Healthy eating and healthy living does not have to be difficult, yet it appears that the majority of overweight individuals cannot maintain restrictive diests because in all honesty the majority of these programs are unrealistic.
However, there are plenty of diet programs available that can be effective if followed, like Weight Watchers, Jenny Craig, Mayo and Mediterranean diet. These have been around for a very long time. However, there is one consistency with all these diet programs and that’s the fact that no one can stay on them consistently. Therein lies the problem. Common sense tells me, (I am no dietician or nutritionist and have no background in dieting other than the fact that I’ve been on a “diet” for nearly fifty years), that eating healthy has to become a way of life, a habit forming ritual.
As I’ve already mentioned in a previous post, I was very thin when I was young. It was not healthy (notice I keep using the word healthy), but when I became pregnant with my daughter, I began thinking about my health. I began to evaluate what I ate, and as an Italian, born and raised, I was confronted with the most wonderful foods, though not always the healthiest. Imagine three to four course meals on Sundays, two course meals during the weekdays, and six to seven course meals during the holidays! Yet, there wasn’t one overweight person in our house. Why? Because even though we had lasagna, steak, veal cutlets, fried chicken we always balanced with plenty of vegetables, fruits, nuts and red wine. I began cutting back on pasta and planned more fish dishes like flounder, salmon, and tuna. But, the real change to our way of eating came nearly seven years later.
My husband and I truly changed our eating habits after his massive heart attack at the age of thirty-five. This is when I received the best education on nutrition. Stay away from: salt, sugar, processed foods, pasta, white rice, and pork to name a few, but concentrate on: fish, poultry, vegetables, fruit, nuts, water, and red wine. His cardiologist told him to eat moderately never to the point of being full but always leaving just a little space of empty. We implemented the new diet, so all of us began to eat healthier. Both my children have the genetic trait of creating cholesterol, so it was a good thing that we began eating better when they were very young. My husband was also told to exercise everyday even though his job was quite laborious. Today, my grown children with their spouses and children eat better than ever and exercise on a regular basis because of their experience.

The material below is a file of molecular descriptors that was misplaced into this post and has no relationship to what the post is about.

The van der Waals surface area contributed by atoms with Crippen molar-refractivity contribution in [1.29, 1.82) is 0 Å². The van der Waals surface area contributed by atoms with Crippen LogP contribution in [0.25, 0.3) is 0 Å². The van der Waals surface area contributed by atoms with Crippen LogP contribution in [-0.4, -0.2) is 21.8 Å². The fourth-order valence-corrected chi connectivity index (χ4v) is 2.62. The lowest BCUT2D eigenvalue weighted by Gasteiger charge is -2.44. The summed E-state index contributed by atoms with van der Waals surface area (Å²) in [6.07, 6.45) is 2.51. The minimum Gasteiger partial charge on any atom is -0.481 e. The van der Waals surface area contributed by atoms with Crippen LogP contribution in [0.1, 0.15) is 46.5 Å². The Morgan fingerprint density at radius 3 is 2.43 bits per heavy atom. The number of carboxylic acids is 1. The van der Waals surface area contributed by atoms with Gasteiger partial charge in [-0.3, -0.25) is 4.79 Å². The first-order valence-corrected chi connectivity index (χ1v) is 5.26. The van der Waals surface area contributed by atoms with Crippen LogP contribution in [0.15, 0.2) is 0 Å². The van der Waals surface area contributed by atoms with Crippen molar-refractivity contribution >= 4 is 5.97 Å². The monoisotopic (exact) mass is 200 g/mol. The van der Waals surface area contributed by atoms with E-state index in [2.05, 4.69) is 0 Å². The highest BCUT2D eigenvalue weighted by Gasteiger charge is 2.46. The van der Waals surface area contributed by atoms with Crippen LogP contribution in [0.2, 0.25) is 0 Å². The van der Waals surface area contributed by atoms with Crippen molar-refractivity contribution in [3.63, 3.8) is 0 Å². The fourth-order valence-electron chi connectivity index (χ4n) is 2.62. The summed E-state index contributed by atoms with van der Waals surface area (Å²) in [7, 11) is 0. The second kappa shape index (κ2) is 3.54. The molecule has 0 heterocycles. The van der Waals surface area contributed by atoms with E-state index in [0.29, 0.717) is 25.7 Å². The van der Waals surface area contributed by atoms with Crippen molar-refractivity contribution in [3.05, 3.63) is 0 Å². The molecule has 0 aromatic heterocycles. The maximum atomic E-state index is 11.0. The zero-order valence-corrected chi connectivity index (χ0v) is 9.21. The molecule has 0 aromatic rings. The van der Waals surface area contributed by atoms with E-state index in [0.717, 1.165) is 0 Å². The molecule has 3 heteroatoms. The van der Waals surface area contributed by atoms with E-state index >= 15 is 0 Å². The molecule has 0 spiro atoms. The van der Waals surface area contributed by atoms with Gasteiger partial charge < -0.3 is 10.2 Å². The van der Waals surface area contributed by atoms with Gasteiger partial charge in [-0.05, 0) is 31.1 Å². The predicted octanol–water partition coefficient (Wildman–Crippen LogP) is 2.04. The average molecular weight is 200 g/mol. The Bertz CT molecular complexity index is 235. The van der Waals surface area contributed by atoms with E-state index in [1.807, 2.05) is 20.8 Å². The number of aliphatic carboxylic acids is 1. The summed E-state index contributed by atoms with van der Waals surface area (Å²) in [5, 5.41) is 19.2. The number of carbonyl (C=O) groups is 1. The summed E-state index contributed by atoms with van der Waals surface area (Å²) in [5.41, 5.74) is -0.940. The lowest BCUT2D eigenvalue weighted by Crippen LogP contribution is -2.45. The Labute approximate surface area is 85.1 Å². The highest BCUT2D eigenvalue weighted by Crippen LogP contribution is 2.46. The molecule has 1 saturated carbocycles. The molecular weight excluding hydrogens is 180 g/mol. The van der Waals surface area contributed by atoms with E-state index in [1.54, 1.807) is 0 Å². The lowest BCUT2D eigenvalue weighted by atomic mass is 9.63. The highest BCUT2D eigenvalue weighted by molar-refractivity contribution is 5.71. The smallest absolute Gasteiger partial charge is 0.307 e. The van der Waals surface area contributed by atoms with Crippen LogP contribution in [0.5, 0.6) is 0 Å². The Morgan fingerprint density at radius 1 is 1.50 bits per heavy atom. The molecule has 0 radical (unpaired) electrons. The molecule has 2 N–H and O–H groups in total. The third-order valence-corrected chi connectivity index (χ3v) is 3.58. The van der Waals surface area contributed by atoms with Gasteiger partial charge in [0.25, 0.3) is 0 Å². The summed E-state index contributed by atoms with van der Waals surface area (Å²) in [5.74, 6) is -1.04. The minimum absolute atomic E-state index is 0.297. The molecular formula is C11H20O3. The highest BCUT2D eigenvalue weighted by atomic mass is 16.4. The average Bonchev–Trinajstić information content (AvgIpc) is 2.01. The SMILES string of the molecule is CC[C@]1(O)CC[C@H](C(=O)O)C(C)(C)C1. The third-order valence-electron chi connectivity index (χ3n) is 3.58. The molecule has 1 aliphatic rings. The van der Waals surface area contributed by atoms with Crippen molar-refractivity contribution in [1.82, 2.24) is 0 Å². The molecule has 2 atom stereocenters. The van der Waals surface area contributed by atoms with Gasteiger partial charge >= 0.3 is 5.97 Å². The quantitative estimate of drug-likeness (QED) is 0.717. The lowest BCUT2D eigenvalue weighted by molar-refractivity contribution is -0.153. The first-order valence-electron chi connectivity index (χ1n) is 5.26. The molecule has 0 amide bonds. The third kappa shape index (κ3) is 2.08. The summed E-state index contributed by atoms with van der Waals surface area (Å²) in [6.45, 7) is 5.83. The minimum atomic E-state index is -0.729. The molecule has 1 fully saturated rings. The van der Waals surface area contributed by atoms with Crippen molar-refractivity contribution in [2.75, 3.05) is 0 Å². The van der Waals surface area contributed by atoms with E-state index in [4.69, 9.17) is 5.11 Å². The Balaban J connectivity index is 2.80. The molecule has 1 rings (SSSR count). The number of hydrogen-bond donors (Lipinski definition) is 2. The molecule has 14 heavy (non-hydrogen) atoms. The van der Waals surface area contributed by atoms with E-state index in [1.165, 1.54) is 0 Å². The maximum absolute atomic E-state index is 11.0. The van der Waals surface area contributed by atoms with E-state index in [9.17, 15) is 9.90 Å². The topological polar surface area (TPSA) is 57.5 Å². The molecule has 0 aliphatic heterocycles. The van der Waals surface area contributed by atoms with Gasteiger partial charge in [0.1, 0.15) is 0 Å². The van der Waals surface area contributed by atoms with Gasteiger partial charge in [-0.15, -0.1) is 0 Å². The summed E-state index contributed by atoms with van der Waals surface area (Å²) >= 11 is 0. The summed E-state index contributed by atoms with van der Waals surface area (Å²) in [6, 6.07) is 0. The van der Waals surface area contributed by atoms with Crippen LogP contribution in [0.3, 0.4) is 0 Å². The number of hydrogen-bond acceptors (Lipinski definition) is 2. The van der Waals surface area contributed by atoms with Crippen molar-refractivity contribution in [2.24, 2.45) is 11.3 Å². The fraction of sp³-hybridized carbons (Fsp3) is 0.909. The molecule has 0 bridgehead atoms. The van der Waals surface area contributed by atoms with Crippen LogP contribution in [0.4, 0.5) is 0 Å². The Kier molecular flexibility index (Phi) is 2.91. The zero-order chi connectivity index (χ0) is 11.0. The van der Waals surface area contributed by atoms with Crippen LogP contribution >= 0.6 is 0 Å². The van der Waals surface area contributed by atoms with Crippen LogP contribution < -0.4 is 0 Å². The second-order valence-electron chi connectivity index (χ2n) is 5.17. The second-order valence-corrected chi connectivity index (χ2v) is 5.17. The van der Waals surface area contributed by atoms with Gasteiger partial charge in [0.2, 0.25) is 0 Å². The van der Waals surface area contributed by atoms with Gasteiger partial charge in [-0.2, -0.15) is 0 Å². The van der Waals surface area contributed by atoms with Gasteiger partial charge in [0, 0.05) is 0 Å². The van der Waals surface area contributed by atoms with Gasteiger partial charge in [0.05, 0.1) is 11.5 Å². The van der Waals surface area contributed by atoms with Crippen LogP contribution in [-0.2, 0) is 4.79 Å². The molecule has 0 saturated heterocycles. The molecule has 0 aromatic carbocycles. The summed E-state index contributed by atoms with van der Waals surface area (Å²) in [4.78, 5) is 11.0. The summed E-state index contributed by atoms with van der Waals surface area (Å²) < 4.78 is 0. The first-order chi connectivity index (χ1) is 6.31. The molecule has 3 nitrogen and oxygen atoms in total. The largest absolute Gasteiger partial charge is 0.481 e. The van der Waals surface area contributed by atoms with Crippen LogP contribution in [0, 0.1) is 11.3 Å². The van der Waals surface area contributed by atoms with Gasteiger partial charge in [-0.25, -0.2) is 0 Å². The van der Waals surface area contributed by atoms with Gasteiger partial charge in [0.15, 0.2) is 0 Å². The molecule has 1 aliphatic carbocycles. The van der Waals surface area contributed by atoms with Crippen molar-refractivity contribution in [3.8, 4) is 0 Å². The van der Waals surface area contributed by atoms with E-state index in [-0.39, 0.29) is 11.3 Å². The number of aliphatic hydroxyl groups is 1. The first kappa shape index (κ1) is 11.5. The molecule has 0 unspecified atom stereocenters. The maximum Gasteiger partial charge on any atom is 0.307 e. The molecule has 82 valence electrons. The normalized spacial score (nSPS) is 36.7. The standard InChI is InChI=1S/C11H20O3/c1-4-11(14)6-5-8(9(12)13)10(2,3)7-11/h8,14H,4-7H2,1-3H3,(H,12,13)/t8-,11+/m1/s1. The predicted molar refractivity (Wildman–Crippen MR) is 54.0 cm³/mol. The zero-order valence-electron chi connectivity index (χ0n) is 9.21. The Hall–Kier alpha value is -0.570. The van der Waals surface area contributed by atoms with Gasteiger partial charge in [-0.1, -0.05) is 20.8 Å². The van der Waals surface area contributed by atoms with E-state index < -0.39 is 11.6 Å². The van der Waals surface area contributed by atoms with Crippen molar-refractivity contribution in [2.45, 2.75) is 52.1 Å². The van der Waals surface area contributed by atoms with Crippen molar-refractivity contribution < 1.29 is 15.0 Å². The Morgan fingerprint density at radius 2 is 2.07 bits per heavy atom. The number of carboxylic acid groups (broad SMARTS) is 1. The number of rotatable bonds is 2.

We don’t do McDonald’s or Kentucky Fried Chicken; we don’t do processed foods or snacks other than humus, salsa, guacamole, nuts, vegetable dips, etc. We stay away from sweets unless it’s a special occasion, although we do indulge in dark chocolate on a regular basis. We drink water not soda and we drink at least one glass of red wine during the evening. My grandchildren are accustomed to Rice milk and/water. Juices are normally watered down but once in awhile they have juice straight up.
I don’t think any of us obsess about “dieting” per se, yet we do concentrate on eating what will keep us energized and vital. We view our size not as a fashion statement but a physical statement. Here are some really good sites for healthy and nutritional lifestyles.
Real Life Nutrition. Blogs.webmd.com
Rachelbegun.com/blog The Gluten Free RDHealth.com news and views by Cynthia sass